For example, when working with a CNL, you can align the care team with strategic performance goals. CNLs and the Quality Systems team are important resources for strategic planning for quality and performance improvement (objectives, priorities, expectations, deliverables, and timelines). Working together, you can establish an infrastructure for engaging and motivating staff and other team members to work toward achieving improved patient care outcomes within the organization’s measures of performance. CPI only happens when everyone engages to improve management of operations and care delivery.

 

As the context of healthcare environments continually evolves and changes, your role becomes more complex and demanding. However, these growing challenges offer expanding opportunities for developing partnerships with your nurse manager, CNLs, and interprofessional team members to improve quality, practice, and competency in managing unit operations and coordinating patient care. By taking of advantage of these opportunities, you can help create a unit culture of safety, quality, and practice excellence.

Source: The Effective Charge Nurse Handbook

ANA continues to oppose Senate health care bill

The American Nurses Association (ANA) weighed in last week on the potential cuts to Medicaid and Essential Health Benefits in the proposed Senate bill.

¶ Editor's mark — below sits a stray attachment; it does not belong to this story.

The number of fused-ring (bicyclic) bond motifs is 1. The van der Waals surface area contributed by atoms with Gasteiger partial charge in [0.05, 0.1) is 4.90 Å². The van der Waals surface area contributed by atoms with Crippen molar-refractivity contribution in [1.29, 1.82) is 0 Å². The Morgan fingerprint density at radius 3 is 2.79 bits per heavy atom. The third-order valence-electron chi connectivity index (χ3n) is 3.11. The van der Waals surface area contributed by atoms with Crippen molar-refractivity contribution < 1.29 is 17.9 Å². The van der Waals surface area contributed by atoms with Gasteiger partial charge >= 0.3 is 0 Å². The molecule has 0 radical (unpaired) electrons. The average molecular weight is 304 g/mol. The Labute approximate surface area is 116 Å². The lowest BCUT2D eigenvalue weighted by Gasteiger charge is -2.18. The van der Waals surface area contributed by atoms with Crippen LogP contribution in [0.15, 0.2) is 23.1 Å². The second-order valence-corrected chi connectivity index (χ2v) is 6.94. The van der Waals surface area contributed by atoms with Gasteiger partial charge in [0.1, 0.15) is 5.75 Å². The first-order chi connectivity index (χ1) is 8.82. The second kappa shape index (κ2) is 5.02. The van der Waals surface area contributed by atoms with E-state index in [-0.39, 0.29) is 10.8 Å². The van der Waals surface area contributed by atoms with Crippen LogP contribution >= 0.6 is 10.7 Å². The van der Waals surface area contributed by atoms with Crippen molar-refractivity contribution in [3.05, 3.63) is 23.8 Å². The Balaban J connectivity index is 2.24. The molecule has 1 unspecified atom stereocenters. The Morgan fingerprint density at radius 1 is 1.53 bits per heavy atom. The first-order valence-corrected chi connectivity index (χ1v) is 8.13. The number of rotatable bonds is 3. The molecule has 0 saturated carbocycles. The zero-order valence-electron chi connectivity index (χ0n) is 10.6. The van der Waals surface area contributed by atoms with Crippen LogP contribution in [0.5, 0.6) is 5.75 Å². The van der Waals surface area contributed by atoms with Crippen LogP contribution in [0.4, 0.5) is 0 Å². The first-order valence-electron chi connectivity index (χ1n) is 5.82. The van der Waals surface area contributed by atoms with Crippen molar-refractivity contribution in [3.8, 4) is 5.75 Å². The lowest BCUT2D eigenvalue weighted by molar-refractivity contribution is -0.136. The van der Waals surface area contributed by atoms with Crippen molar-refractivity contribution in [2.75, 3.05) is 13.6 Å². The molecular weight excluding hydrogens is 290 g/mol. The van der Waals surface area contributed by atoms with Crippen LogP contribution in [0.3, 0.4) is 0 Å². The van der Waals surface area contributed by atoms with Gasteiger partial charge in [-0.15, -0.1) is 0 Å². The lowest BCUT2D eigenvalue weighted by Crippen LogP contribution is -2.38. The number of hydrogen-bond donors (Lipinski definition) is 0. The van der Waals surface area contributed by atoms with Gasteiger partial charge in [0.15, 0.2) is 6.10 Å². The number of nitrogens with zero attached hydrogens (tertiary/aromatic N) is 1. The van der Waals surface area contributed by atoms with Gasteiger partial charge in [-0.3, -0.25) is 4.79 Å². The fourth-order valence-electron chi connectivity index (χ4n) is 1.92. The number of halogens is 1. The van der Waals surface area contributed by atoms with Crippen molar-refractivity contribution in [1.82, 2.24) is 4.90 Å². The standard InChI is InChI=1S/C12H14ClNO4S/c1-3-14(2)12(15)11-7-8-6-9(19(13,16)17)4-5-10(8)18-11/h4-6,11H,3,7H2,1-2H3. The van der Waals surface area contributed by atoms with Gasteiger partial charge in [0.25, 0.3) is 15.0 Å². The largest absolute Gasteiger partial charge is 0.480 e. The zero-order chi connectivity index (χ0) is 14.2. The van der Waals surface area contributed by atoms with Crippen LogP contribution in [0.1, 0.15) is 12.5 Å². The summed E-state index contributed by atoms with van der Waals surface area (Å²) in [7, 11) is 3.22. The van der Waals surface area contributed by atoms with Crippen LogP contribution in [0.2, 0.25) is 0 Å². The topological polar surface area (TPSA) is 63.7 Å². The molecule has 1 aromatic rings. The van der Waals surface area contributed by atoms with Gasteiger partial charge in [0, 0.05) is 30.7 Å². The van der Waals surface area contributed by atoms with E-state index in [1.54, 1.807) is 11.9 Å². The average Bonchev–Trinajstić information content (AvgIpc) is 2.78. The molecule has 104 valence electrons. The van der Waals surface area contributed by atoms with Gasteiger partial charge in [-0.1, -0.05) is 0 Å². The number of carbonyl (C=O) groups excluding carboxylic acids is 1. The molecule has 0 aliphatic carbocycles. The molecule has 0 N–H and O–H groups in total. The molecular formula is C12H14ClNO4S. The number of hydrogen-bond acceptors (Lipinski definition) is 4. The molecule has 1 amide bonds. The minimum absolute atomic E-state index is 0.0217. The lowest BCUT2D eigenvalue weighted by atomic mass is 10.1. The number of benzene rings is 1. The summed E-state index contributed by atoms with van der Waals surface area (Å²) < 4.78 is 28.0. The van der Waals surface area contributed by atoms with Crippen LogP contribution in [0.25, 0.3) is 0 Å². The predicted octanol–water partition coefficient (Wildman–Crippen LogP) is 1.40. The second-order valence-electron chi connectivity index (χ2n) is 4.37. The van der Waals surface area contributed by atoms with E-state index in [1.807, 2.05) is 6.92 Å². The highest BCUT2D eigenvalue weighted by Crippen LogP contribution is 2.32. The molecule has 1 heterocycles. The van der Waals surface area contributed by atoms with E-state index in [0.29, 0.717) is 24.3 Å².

In a press conference on June 22, ANA President Pamela F. Cipriano, PhD, RN, NEA-BC, FAAN outlined the harmful effects of eliminating the Essential Health Benefits used by millions in the U.S. The draft health care proposal from Senate GOP would make drastic cuts to Medicaid and increase the number of uninsured Americans by 22 million, according to the most recent Congressional Budget Office (CBO) estimate.

“In addition to eliminating the (essential health) benefits, the Senate Republican draft health care bill’s changes to Medicaid would be disastrous for our nation’s most vulnerable,” Cipriano said. “Medicaid is the safety net for tens of millions of children, as well as the poor and disabled. We’re nurses, and we’re here because we are very worried about our patients. We won’t stop fighting for them. We can do better and Americans truly deserve a better plan.”

The ANA has consistently spoke out against cuts to health care and Medicaid, voicing strong opposition to the American Health Care Act passed by the House of Representatives in May. ANA members, area nurses, and nursing students also participated in an “Emergency White Coat Fly-in,” and hopes to meet with Republican senators from key states that would be hurt the most by this bill and persuade them to protect health care.

Find more information on the ANA’s official website.

FREE Webinar: Fostering Nurse Engagement

Join Adirondack Health’s Chief Nursing Officer, Linda McClarigan, MSHA, BSN, RN, NE-BC, as she explains how the shared governance model has greatly benefited their work environment, in addition to lessons learned, best practices, and innovative projects that can help foster nurse engagement.nurse image

Participants of this webcast will discover:

  • Best practices for assessing your current work environment
  • Methods to encourage C-suite participation in nursing engagement programs

Innovative projects focused on sustaining productivity and a positive work environment.

Save your seat now!

Newly promoted leaders need support too